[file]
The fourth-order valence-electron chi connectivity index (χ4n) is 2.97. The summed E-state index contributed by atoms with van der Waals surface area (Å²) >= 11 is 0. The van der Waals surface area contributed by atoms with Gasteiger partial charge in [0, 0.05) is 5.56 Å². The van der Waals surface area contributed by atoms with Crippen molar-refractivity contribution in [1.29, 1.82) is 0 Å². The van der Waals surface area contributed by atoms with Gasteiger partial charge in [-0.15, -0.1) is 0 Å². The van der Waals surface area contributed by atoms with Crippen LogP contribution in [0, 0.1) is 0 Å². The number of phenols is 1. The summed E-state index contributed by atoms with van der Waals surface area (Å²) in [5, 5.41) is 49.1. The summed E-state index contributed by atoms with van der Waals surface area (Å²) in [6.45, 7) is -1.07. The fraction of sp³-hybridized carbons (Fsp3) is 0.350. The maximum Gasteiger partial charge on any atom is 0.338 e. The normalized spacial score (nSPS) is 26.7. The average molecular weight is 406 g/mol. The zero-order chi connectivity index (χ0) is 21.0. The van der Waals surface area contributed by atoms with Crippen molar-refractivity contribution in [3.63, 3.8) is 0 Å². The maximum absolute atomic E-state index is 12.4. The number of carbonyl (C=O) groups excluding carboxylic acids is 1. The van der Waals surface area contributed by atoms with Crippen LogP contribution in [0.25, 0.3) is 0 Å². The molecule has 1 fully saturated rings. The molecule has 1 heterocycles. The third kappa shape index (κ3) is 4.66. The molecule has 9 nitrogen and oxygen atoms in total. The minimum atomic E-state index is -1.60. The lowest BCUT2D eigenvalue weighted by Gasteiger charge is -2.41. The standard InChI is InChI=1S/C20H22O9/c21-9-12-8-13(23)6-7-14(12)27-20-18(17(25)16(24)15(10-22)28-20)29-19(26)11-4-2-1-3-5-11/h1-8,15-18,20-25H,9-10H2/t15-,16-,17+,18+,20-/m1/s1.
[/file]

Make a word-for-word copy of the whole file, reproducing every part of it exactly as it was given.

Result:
The fourth-order valence-electron chi connectivity index (χ4n) is 2.97. The summed E-state index contributed by atoms with van der Waals surface area (Å²) >= 11 is 0. The van der Waals surface area contributed by atoms with Gasteiger partial charge in [0, 0.05) is 5.56 Å². The van der Waals surface area contributed by atoms with Crippen molar-refractivity contribution in [1.29, 1.82) is 0 Å². The van der Waals surface area contributed by atoms with Gasteiger partial charge in [-0.15, -0.1) is 0 Å². The van der Waals surface area contributed by atoms with Crippen LogP contribution in [0, 0.1) is 0 Å². The number of phenols is 1. The summed E-state index contributed by atoms with van der Waals surface area (Å²) in [5, 5.41) is 49.1. The summed E-state index contributed by atoms with van der Waals surface area (Å²) in [6.45, 7) is -1.07. The fraction of sp³-hybridized carbons (Fsp3) is 0.350. The maximum Gasteiger partial charge on any atom is 0.338 e. The normalized spacial score (nSPS) is 26.7. The average molecular weight is 406 g/mol. The zero-order chi connectivity index (χ0) is 21.0. The van der Waals surface area contributed by atoms with Crippen molar-refractivity contribution in [3.63, 3.8) is 0 Å². The maximum absolute atomic E-state index is 12.4. The number of carbonyl (C=O) groups excluding carboxylic acids is 1. The van der Waals surface area contributed by atoms with Crippen LogP contribution in [0.25, 0.3) is 0 Å². The molecule has 1 fully saturated rings. The molecule has 1 heterocycles. The third kappa shape index (κ3) is 4.66. The molecule has 9 nitrogen and oxygen atoms in total. The minimum atomic E-state index is -1.60. The lowest BCUT2D eigenvalue weighted by Gasteiger charge is -2.41. The standard InChI is InChI=1S/C20H22O9/c21-9-12-8-13(23)6-7-14(12)27-20-18(17(25)16(24)15(10-22)28-20)29-19(26)11-4-2-1-3-5-11/h1-8,15-18,20-25H,9-10H2/t15-,16-,17+,18+,20-/m1/s1.